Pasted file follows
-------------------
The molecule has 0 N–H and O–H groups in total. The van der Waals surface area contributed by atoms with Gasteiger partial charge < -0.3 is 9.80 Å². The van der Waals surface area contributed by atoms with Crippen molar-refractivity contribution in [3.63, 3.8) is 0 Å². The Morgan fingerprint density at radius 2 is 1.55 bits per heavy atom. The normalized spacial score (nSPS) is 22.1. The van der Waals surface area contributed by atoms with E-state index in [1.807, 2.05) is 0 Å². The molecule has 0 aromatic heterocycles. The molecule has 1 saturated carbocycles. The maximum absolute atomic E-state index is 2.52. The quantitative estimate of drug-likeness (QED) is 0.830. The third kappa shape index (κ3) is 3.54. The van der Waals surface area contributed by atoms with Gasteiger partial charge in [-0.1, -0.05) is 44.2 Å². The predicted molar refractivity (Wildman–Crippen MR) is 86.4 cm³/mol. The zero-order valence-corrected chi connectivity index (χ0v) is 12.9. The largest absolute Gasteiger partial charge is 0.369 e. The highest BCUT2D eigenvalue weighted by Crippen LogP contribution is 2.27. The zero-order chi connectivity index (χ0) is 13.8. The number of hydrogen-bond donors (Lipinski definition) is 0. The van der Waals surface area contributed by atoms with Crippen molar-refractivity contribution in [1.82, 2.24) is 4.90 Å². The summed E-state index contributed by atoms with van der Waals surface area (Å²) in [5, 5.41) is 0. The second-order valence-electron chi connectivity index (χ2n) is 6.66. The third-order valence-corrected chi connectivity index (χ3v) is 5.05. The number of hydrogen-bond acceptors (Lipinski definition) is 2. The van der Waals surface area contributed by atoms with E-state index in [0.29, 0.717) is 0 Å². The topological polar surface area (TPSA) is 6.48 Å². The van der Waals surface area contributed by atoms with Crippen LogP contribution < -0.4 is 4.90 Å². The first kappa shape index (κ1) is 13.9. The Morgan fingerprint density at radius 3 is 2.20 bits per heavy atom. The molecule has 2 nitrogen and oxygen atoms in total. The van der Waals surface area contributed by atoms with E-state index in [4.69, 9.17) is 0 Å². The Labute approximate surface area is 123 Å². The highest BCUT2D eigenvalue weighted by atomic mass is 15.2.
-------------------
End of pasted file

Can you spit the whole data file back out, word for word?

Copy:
The molecule has 0 N–H and O–H groups in total. The van der Waals surface area contributed by atoms with Gasteiger partial charge < -0.3 is 9.80 Å². The van der Waals surface area contributed by atoms with Crippen molar-refractivity contribution in [3.63, 3.8) is 0 Å². The Morgan fingerprint density at radius 2 is 1.55 bits per heavy atom. The normalized spacial score (nSPS) is 22.1. The van der Waals surface area contributed by atoms with E-state index in [1.807, 2.05) is 0 Å². The molecule has 0 aromatic heterocycles. The molecule has 1 saturated carbocycles. The maximum absolute atomic E-state index is 2.52. The quantitative estimate of drug-likeness (QED) is 0.830. The third kappa shape index (κ3) is 3.54. The van der Waals surface area contributed by atoms with Gasteiger partial charge in [-0.1, -0.05) is 44.2 Å². The predicted molar refractivity (Wildman–Crippen MR) is 86.4 cm³/mol. The zero-order valence-corrected chi connectivity index (χ0v) is 12.9. The largest absolute Gasteiger partial charge is 0.369 e. The highest BCUT2D eigenvalue weighted by Crippen LogP contribution is 2.27. The zero-order chi connectivity index (χ0) is 13.8. The number of hydrogen-bond donors (Lipinski definition) is 0. The van der Waals surface area contributed by atoms with Crippen molar-refractivity contribution in [1.82, 2.24) is 4.90 Å². The summed E-state index contributed by atoms with van der Waals surface area (Å²) in [5, 5.41) is 0. The second-order valence-electron chi connectivity index (χ2n) is 6.66. The third-order valence-corrected chi connectivity index (χ3v) is 5.05. The number of hydrogen-bond acceptors (Lipinski definition) is 2. The van der Waals surface area contributed by atoms with E-state index in [0.29, 0.717) is 0 Å². The topological polar surface area (TPSA) is 6.48 Å². The van der Waals surface area contributed by atoms with Crippen LogP contribution < -0.4 is 4.90 Å². The first kappa shape index (κ1) is 13.9. The Morgan fingerprint density at radius 3 is 2.20 bits per heavy atom. The molecule has 2 nitrogen and oxygen atoms in total. The van der Waals surface area contributed by atoms with E-state index in [4.69, 9.17) is 0 Å². The Labute approximate surface area is 123 Å². The highest BCUT2D eigenvalue weighted by atomic mass is 15.2.